"A Links is any rough grassy area between the sea and the land" says this site devoted to the history of golf in Scotland. Links, when referring to a golf course, is often used as a singular noun these days, although not always - this Wikipedia page has the sentence "The Carnoustie Golf Links are in Carnoustie, Angus, Scotland".
The word link goes back to Old English. The OED defines its original sense as "rising ground; a ridge or bank". It is now obsolete in this sense, or a dialect term. In Scotland from the 15th century the plural, links, was used to mean "comparatively level or gently undulating sandy ground near the sea-shore, covered with turf, coarse grass, etc" (OED). The first OED citation for links meaning "the ground on which golf is played" is 1728 (golf is thought to have been first played in Scotland in the 15th century).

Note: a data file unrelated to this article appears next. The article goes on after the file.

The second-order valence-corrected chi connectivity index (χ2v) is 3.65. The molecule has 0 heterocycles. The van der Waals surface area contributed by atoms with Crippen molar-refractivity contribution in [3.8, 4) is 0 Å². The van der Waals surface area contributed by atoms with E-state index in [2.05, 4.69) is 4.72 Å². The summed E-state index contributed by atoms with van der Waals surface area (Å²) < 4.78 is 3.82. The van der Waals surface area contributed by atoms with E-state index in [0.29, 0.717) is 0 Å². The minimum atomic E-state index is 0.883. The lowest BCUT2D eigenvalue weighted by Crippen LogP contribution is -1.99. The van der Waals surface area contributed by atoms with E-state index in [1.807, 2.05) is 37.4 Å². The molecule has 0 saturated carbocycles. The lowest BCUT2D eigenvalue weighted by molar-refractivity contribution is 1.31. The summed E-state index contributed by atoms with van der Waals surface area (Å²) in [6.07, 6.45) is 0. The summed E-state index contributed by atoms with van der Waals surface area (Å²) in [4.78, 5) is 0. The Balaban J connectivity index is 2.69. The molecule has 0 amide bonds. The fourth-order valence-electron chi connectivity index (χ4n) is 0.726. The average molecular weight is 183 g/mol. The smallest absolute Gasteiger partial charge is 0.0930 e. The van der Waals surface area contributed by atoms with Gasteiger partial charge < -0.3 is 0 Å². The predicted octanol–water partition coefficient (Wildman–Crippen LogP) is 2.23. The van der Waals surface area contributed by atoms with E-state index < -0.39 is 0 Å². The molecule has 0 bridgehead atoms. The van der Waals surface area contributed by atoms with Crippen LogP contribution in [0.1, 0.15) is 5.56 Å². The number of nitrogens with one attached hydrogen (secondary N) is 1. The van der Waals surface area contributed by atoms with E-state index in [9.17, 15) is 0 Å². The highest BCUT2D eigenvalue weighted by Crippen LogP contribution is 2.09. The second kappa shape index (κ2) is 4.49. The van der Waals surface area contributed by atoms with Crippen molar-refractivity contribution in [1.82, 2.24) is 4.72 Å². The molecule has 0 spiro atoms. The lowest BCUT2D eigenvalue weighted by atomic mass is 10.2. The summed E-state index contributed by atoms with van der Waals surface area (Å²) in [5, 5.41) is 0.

The Old English word for link was hlinc, which the OED suggests may be related to the modern verb lean. The only other word in the OED which developed from hlinc is another rare or dialect word for "a rising ground; a ridge; a ledge", namely linch. The word linch-pin (also spelled lynch-pin) comes from another Old English word, lynis. The modern German word for linch-pin is Lünse.
The other, chain-related, sense of link has a different history, and it entered English in the late 15th century. It's from Old Norse or another old Scandinavian language. There was a cognate in Old English, hlęncan, which was a plural form (of lank) and meant 'armour'.